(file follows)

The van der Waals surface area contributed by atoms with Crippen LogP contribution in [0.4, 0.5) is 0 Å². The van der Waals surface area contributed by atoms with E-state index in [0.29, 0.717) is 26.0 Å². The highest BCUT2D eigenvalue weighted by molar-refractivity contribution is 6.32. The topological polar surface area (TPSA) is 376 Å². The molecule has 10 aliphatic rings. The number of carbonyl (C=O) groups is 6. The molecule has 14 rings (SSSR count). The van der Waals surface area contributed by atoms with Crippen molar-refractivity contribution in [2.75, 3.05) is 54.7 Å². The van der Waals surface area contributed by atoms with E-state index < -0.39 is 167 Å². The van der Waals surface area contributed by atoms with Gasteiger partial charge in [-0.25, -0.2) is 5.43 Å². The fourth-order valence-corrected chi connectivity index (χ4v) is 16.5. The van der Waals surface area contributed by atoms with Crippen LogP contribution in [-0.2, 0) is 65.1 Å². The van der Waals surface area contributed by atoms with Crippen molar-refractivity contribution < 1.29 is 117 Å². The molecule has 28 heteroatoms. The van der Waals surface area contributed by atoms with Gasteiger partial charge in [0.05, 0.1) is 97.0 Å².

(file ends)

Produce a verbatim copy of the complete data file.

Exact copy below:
The van der Waals surface area contributed by atoms with Crippen LogP contribution in [0.4, 0.5) is 0 Å². The van der Waals surface area contributed by atoms with E-state index in [0.29, 0.717) is 26.0 Å². The highest BCUT2D eigenvalue weighted by molar-refractivity contribution is 6.32. The topological polar surface area (TPSA) is 376 Å². The molecule has 10 aliphatic rings. The number of carbonyl (C=O) groups is 6. The molecule has 14 rings (SSSR count). The van der Waals surface area contributed by atoms with Crippen molar-refractivity contribution in [2.75, 3.05) is 54.7 Å². The van der Waals surface area contributed by atoms with E-state index < -0.39 is 167 Å². The van der Waals surface area contributed by atoms with Gasteiger partial charge in [-0.25, -0.2) is 5.43 Å². The fourth-order valence-corrected chi connectivity index (χ4v) is 16.5. The van der Waals surface area contributed by atoms with Crippen LogP contribution in [-0.2, 0) is 65.1 Å². The van der Waals surface area contributed by atoms with Crippen molar-refractivity contribution < 1.29 is 117 Å². The molecule has 28 heteroatoms. The van der Waals surface area contributed by atoms with Gasteiger partial charge in [0.05, 0.1) is 97.0 Å².